Interesting too, that God doesn’t create Adam a clone of himself, but in Eve although equal in everything they are also different.

The Ubuntu idea says can be described of “you are an extension of me”, and we have responsibilities to one another but is not just ‘loving those who are like us’ but loving those who are not like us, and in the other we see something unique about God through the lenses of the people made in his wonderful image. Yet too often we only talk and engage with those who see the world in the same way as we do, limiting ourselves.

Surely to understand something of the vast complexity of God we need the diversity of humanity for insight into who God is. As we try and live for God, following him, we realize that a call of this magnitude needs the help of those around us, those like us, and those different from us.

The writer of the wisdom literature writes:
Two are better than one,
because they have a good return for their labour:
10 If either of them falls down,
one can help the other up.
But pity anyone who falls
and has no one to help them up.
11 Also, if two lie down together, they will keep warm.
But how can one keep warm alone?
12 Though one may be overpowered,
two can defend themselves.

A cord of three strands is not quickly broken.
We need one another, we are not enough on our own, but we also need God himself to work in us and through and in our relationships, holding us together as that central chord.

Called to embody that cross-shaped living, with others helping us (and us them) in our relationship with God (the vertical) and God helping us in our relationships with one another (the horizontal).


Not the Count of Monte Christo

When I was a child my grandfather used to tell me classic stories from literature, the Scarlet Pimpernel, Lorna Doon and the Count of Monte Christo and I was pretty captivated by these amazing adventure stories.

The Count of Monte Christo is Alexander Dumas’ tale of a young man, Edmund Dante, who is (unjustly) thrown into jail by three rivals. In the jail he learns of their treachery, escapes and finds vast treasure and then with his new found wealth (and the passage of time that has aged him) he gains a new identity –the Count of Monte Christo- and sets out to destroy each of his rival’s lives.

Revenge can make a great novel and adventure, but in reality revenge does nothing to take away our pain instead it simply feeds all that is negative within us, bitterness eats away at our very soul.

Buddha is reputed to have said: “”Holding a grudge is like drinking poison and waiting for the other person to die” Whilst the author Mark Twain said: “Anger is an acid that can do more harm to the vessel in which it is stored than to anything on which it is poured”.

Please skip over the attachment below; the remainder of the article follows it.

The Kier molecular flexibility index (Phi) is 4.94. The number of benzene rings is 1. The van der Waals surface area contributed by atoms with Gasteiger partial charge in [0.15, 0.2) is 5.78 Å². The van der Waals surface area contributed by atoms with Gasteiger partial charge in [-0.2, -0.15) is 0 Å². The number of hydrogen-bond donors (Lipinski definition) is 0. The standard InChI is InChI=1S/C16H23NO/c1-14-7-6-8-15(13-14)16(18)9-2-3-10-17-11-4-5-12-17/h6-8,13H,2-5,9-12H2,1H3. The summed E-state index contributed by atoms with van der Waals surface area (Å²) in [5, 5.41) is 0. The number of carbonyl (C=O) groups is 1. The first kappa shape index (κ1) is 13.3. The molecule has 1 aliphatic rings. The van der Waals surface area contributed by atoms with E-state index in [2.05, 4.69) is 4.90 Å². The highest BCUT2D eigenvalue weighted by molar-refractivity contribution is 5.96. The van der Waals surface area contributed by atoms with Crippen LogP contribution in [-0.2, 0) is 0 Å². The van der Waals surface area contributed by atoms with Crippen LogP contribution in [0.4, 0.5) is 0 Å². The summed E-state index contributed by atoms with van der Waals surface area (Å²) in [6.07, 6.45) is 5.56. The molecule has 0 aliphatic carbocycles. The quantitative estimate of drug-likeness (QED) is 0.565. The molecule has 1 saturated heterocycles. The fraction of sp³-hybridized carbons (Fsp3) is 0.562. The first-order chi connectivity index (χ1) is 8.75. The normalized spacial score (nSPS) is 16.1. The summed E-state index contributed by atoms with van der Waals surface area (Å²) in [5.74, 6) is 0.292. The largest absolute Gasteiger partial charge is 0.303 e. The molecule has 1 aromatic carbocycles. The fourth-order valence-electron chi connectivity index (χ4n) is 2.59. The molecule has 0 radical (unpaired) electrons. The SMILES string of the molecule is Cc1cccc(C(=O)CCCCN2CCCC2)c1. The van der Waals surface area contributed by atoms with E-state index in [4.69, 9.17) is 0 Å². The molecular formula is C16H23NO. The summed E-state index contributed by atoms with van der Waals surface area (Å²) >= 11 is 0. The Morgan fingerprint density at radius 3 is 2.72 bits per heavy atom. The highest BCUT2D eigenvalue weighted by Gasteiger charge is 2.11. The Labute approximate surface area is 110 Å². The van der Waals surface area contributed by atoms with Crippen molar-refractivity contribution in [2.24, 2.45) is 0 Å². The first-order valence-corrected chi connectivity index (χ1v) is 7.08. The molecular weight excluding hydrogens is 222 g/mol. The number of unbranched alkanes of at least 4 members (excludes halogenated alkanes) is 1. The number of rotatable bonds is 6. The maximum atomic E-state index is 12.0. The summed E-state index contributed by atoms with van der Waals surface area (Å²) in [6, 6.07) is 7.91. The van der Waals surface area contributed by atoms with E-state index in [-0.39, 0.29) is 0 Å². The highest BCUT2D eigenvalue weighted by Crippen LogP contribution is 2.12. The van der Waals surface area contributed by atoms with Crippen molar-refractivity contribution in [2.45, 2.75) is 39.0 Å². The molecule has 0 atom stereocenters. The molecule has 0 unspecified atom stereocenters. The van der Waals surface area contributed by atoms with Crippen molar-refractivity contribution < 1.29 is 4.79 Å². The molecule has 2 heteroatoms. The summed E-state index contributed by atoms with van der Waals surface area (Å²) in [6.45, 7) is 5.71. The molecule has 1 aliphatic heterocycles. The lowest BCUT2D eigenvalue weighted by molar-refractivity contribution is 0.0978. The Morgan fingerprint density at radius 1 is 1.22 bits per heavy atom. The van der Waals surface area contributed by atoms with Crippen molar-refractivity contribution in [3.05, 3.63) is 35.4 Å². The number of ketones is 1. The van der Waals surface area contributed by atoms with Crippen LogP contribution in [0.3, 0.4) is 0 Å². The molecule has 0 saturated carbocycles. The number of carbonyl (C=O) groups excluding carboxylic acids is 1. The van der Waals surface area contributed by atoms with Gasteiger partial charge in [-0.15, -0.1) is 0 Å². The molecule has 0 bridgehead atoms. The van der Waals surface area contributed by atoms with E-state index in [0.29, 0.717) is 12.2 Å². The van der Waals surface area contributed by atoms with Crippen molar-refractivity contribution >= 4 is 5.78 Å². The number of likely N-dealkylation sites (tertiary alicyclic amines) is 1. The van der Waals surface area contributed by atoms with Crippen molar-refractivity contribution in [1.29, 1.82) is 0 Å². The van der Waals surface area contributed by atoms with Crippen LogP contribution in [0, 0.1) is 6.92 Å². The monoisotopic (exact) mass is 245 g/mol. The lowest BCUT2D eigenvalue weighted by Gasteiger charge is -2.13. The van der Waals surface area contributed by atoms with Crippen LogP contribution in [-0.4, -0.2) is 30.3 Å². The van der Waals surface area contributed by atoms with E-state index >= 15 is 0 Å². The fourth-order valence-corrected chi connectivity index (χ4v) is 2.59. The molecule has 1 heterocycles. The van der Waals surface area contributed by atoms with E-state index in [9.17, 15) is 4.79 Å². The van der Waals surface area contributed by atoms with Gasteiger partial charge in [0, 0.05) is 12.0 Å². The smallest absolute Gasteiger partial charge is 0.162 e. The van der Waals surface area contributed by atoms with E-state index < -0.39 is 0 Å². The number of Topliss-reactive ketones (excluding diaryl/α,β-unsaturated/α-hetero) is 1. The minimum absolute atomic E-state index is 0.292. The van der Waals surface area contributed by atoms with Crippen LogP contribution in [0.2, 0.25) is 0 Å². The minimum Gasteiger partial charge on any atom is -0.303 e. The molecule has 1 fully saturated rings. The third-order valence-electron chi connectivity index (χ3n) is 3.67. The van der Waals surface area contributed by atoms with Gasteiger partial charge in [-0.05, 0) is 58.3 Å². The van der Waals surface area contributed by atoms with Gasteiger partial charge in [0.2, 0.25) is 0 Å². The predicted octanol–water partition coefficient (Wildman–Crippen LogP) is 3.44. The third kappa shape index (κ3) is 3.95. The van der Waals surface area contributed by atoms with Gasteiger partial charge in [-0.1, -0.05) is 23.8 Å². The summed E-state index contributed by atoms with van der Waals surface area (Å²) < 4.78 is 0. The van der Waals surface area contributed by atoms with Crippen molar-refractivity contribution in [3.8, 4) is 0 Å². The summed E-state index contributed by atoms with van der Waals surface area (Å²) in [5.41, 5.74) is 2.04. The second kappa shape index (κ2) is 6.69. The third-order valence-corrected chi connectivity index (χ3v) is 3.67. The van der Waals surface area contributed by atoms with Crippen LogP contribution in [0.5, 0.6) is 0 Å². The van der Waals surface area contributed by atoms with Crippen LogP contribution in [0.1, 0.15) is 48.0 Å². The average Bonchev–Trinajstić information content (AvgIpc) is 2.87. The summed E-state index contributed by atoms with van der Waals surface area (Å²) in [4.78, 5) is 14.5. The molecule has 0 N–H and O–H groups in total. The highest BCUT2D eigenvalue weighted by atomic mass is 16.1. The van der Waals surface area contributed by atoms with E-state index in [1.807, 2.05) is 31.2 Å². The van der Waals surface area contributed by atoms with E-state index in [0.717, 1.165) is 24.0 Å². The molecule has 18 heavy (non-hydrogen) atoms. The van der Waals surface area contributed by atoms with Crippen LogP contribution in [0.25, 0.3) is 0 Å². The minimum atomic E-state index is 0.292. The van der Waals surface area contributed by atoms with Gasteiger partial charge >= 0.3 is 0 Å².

Esau had good reason to be resentful, bitter and angry with his brother Jacob, he had been wronged and he was unable to re-write the past or take back his brothers blessing, and yet he chose the costlier and sacrificial path of forgiveness and reconciliation with his brother Jacob.

Joseph too had the perfect opportunity to revenge on his brothers –indeed if we read the story for the first time it sounds as though he is laying a trap, but in the end he chooses to move on from the past and create a new future of reconciliation.

Jesus, the only truly holy and righteous human being to walk the earth forgave those who were brutally murdering him and said: “Father forgive them for they do not know what they are doing”.

Forgiveness is not denying the pain of the past or saying it did not matter, we read about how Joseph wept with such intensity that his servants heard his cries and were concerned for him.

Yet despite the pain choosing to act righteously and graciously, seeking the Christ like path of forgiveness, non-retaliation or vengeance.
I once was asked about forgiveness (the person they were angry with had died many, many, years ago) and I felt God simply say “because God loves you and wants you to be free”, which echoes another quote “forgiveness sets a prisoner free and discover that prisoner was you” Lewis B. Smedes.

Forgiveness is a choice, often a very tough choice, and often is a choice we keep have to keep walking in. I find I forgive and then unforgiveness creeps back in a steals the ground back and have make the choice afresh to forgive again.

Forgiveness is a constant choice to keep choosing the path of forgiveness –something we need God’s help and grace to do every step of the journey, but often requires us to make the first move.